ASHEVILLE - Duke Energy has bought 3.8 acres on the edge of downtown, paying $7.4 million for the property the electric utility wants to use for a substation to power the growing needs of the city. Duke made the purchase Wednesday of the land, a former car dealership on Patton and Clingman avenues, according to county property records. The sellers, members of the Meeker family, had owned it for nearly four decades. In all, the deal involved nine parcels located on the western edge of downtown.
ASHEVILLE - Residents will get to vote Nov. 7 on whether to divide the City Council into districts — or if the governing body should stay as it is, with council members elected by all city residents. The council voted unanimously Tuesday to put the question on the ballot, a move that appears to fly in the face of a new state law mandating the change to districts by 2019.
Following the noon Friday filing deadline, candidates are now set for this fall's races for Asheville mayor, City Council and other municipal elections in Buncombe County. Four people, including incumbent Esther Manheimer, will compete in a mayoral primary. The newest to file were former Asheville Housing Authority board chairman Jonathan Glover and 2013 candidate and former occupy protester Martin Ramsey who both signed up Friday.
Muck Rack makes it simple to find people, tweets, or articles that mention any name, keyword, company, hashtag etc. We've compiled this guide to help you make the most of your search.
Selecting a term
Start searching tweets, articles from media outlets, articles mentioned in tweets, journalists'
names, titles and bios with some suggested searches:
Companies or Topics (e.g. iPhone, Microsoft)
Phrases (e.g. "cloud computing") — use quotes to keep the terms together
Twitter handles (e.g. @username) — returns those who have mentioned or replied to
Names (e.g. "David Pogue")
Hashtags (e.g. #sxsw, #london2012)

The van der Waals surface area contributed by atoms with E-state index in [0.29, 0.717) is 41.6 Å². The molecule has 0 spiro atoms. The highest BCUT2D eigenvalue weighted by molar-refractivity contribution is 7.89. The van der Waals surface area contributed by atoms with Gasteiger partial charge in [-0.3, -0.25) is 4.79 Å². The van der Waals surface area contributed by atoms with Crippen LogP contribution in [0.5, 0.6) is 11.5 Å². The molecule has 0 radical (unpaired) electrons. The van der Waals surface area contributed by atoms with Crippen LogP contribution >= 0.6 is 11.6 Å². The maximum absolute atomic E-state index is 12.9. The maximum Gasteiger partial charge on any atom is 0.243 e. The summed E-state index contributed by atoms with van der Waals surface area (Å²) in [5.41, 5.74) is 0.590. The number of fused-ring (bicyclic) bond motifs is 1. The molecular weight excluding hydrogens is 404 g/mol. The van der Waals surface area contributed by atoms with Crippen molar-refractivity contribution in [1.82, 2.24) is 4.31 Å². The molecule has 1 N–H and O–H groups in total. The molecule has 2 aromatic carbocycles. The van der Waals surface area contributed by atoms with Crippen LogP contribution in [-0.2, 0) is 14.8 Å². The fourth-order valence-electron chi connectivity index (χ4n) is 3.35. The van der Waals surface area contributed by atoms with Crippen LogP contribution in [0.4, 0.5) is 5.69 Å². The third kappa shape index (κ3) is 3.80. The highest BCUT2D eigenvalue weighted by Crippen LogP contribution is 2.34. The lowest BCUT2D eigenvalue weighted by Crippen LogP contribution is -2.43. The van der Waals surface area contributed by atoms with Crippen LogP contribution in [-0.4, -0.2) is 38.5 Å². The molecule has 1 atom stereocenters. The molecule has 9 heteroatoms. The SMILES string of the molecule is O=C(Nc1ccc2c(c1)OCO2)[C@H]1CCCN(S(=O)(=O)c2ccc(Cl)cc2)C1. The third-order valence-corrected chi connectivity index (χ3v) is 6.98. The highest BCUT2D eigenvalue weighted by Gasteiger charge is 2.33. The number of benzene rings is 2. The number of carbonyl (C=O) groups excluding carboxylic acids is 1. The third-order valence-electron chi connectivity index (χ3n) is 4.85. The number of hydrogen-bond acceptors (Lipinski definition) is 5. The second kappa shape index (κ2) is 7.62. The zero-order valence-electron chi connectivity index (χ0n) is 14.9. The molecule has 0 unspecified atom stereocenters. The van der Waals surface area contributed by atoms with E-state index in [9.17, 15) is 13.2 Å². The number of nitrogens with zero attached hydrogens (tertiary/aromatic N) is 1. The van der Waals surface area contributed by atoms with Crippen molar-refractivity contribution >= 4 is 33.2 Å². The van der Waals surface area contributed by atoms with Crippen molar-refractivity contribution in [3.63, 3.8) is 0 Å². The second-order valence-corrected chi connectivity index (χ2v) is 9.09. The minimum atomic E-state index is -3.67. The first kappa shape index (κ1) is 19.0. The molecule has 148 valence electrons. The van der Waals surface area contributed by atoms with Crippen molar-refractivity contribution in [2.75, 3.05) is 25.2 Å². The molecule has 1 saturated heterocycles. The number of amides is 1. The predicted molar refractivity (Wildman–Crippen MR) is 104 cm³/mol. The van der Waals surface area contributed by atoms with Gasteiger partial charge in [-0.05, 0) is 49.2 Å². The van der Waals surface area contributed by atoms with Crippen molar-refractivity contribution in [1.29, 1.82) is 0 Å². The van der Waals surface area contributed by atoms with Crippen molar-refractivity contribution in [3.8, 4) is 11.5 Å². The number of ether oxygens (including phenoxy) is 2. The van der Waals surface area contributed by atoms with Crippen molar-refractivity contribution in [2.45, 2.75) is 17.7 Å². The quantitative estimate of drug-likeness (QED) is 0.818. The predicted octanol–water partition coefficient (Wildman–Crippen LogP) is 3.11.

Bio details (e.g. vegan, Olympics, father)
Muck Rack's Advanced Search allows for many boolean operators.
Find results that mention multiple specified terms, use AND or
+. For example, ensure each result contains both Elon Musk and Mark Zuckerberg by
searching Obama AND Romney or Obama + Romney.
Use the operators OR or , to broaden your search when you'd like either of
multiple terms to appear in results. (This is the default behavior of our search when no operators
are used.) For example, search for democrat OR republican to find results that refer to
Democrats and/or Republicans.
Use NOT or - to subtract results from your search. For
example, searching Disney will yield results about the Walt Disney Company as well as Walt Disney
World Resort. To exclude mentions of Disney World, search for Disney -World or Disney
When using one of these operators with a phrase, enclose it in quotation marks. For example, you can
find results about smartphones excluding Apple's iPhone 4S by searching smartphone -"iPhone
Exact case matching or punctuation
If you're searching for a brand name or keyword that relies on specific punctuation marks or capitalization, you can
find results that match your exact query by adding matchcase: before the keyword you're searching for, like matchcase:E*TRADE .
Use parentheses to separate multiple
boolean phrases. For example, to find journalists talking about having fun in Disney World or
Disneyland, search for ("disney world" OR disneyland) AND fun.
An asterisk can be used to search for any variation of a root word truncated by the asterisk. For example, searching for admin* will return results for administrator, administration, administer, administered, etc.
A near operator is an AND operator where you can control the distance between the words. You can vary the distance the near operation uses by adding a forward slash and number (between 0-99) such as strawberries NEAR/10 "whipped cream", which means the strawberries must exist within 10 words of "whipped cream".